I am having relationship issues. I can't seem to make one work, and I'm starting to think the problem is me. Maybe I didn't learn how to do healthy relationships because my family was dysfunctional. I don't know if this is something you can address in one article, but any help would be great.
You probably didn't learn healthy relationship skills from your family because almost no one does. Parents can't teach what they don't know themselves. And where else can you learn them? They don't teach this stuff in school or at church.
The good news is, you can learn to build healthy relationships, and it's not that hard. Here are five things you can do to improve the quality of your relationships:
1) Work on your self esteem
Low self-esteem is the number one cause of relationship problems. If you don't value yourself accurately, you will be in fear about your value all the time. When you are in fear about your value, you are focused on you (you are basically more seflish), and you are not capable of being loving. Healthy relationships can only happen when both parties accurately see their own value. When you are not insecure and needy, you can focus on loving each other instead.
If this is an issue for you, I strongly recommend working with a counselor or coach to improve your self-esteem. It is the greatest gift you could give to your spouse. Better self-esteem means less fear and drama in your relationship.
2) Work on a healthy life philosophy
If you see life as a testing center (instead of a classroom) and feel that your value is on the line all the time, you are not capable of loving others the right way. You must choose to see life as a classroom and give yourself and others permission to be a work in progress. You must trust life that it is a divine process created for your growth and learning. You must see that everything that happens to you is a lesson and is for your good. When you see life this way, and trust the process of life, you are more balanced, confident and loving.
3) Don't take things personally
Understand that most bad behavior is about the other person's fears, it's not about you. When the other party is unkind, unthoughtful or even mean, ask yourself what they are afraid of. Their fear about themselves is usually driving their bad behavior. When you can see their behavior for what it is (accurately), you can respond more appropriately (with more love and compassion). Remember, most bad behavior is a request for love more than it's an attack.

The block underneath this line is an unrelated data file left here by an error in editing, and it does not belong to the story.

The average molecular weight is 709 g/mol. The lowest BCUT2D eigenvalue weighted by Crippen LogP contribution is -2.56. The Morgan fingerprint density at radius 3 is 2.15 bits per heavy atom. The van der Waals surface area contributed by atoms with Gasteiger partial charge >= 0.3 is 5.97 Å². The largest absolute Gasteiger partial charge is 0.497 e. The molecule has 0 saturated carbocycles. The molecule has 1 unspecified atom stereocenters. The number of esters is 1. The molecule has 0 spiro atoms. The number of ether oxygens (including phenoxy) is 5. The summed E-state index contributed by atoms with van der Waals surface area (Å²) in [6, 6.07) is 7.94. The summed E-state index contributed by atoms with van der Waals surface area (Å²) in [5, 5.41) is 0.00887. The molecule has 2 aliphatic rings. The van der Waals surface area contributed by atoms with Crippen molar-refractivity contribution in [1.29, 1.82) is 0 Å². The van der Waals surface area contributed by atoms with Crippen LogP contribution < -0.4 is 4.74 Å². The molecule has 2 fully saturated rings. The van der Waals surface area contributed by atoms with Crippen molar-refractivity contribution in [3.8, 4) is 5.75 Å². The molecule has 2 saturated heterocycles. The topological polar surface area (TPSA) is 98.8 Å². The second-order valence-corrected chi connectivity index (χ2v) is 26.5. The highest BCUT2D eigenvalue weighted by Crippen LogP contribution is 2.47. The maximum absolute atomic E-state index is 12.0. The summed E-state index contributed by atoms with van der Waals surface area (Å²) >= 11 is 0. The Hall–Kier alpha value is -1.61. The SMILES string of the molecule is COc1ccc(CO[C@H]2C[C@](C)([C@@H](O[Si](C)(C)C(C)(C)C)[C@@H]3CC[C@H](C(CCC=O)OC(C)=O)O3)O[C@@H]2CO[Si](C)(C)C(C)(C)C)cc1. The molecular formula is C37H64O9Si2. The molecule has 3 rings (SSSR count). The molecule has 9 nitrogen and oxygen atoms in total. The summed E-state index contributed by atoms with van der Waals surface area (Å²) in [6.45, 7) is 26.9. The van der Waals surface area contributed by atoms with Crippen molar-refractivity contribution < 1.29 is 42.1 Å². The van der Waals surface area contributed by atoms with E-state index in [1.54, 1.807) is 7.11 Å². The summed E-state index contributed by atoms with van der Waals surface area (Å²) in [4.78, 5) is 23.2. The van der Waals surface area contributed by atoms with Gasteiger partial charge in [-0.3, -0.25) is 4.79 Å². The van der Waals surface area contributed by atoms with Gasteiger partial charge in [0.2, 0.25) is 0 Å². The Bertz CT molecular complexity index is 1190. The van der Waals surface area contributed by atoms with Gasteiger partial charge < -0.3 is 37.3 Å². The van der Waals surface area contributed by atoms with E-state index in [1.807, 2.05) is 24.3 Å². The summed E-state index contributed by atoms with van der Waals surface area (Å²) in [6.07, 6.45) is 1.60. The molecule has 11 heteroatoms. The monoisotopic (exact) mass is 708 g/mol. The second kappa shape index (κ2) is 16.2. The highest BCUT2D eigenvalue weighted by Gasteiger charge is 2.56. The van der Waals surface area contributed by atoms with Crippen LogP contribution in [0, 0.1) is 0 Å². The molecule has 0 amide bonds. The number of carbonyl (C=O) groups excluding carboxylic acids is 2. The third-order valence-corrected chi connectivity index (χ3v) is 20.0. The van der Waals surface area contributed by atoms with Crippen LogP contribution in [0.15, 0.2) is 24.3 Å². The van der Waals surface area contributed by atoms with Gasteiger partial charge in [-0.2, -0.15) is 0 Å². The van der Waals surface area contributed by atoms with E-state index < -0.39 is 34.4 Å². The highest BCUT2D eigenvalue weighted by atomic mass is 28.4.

4) See other people as the same as you
We all have a tendency to see other people as better than us or worse than us. We see them as good guys and bad guys in our lives. The problem is, neither is accurate. If you could see people accurately, you would see that we are all the same. We have the same value. We are different, but we are all struggling, scared, divine, amazing human beings in process. In most ways, we are the same. When you can see your loved ones as the same as you (not judging them as better or worse), you will treat them with the respect and love they deserve.
This is most important before you have a difficult conversation. You must make sure you are not casting the other person as the bad guy, so you can feel superior to them. They will feel this, and the conversation will not go well.
5) Improve your communication skills
Last week's article was on this topic, and I highly recommend reading it, if you missed it.
6) Focus on giving, not getting
Most of us live in fear that we aren't good enough. In this place, we are selfishly focused on getting the love, attention and validation we need to quiet that fear. We become getters whose entire focus is on us. You can make a conscious choice, in each situation, to be a giver of love, attention and validation, not a getter.
You can choose to be the love in every room you enter, focused on giving to everyone there. You can ask more questions and do more listening. You can show people you care about them instead of worrying about whether they care about you. If you do this, it will change everything. You will also stand out because most people are not capable of this confident, loving behavior. If you want to have a great relationship, give more than you get.
If you will work on these six simple things, I promise your relationships will be healthier. I also recommend getting professional help at the first sign of trouble in your relationship (don't wait until the problems get bigger). Most problems are easy to fix with a little help.
Hope this gets you started.
Kimberly Giles is the founder and president of www.ldslifecoaching.com and www.claritypointcoaching.com. She is a sought after life coach and speaker who specializes in repairing and building self-esteem.
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These articles were originally published on KSL.COM
Kimberly Giles is the president and founder of Claritypoint Life Coaching and 12 SHAPES INC. She is an author and professional speaker. She was named one of the top 20 advice gurus in the country by Good Morning America in 2010. She appears regularly on local and national TV and Radio.